The main objective is to establish the clinical effectiveness and safety parameters of the new medical device: a double-chamber syringe for intravenous administration and flushing. In order to accomplish this objective, the main outcomes measured are related to PIVC complications, namely vascular trauma (phlebitis and infiltration) and occlusion. The secondary outcomes are related to the catheters (such as other removal causes, maintenance time, insertion attempts, and the number of catheters needed to achieve the prescribed intravenous treatment), but also explore patient’s satisfaction of the intravenous treatment received, as well as nurse’s satisfaction with the medical device (including the perception of safety/risk).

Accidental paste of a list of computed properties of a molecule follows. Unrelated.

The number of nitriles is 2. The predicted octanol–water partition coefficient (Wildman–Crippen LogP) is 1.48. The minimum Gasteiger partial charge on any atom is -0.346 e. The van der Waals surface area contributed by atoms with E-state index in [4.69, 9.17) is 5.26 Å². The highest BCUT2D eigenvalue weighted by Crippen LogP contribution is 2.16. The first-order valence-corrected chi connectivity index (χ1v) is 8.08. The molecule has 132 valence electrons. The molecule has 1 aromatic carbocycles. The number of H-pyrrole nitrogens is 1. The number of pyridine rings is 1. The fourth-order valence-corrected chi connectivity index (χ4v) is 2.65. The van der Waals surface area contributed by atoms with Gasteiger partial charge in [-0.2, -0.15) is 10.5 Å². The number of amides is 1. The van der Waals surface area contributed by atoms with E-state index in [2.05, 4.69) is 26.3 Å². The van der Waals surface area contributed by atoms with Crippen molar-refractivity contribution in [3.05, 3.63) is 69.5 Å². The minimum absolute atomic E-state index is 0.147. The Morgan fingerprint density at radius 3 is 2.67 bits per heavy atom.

Design and study setting

The study protocol was developed under the SPIRIT 2013 Guidelines [38]. The SPIRIT checklist is provided as Additional file 1. This is a multi-centre (three hospitals), two-arms, partially blinded randomised controlled trial (RCT; Fig. 1).

Fig. 1
figure 1

Flow diagram of the parallel randomised controlled trial with two groups (CONSORT 2010)

The principal investigator will obtain initial agreement from the three hospitals involved, and a lead investigator in each centre will be nominated, becoming the local contact person during the study. Before the clinical study starts, an investigator meeting will be conducted in each centre in order to present the clinical protocol and trial-specific procedures to the nurses’ research teams. The clinical study is planned to last 9 months from the start of the recruitment process to the reporting of results.

Participant recruitment and eligibility criteria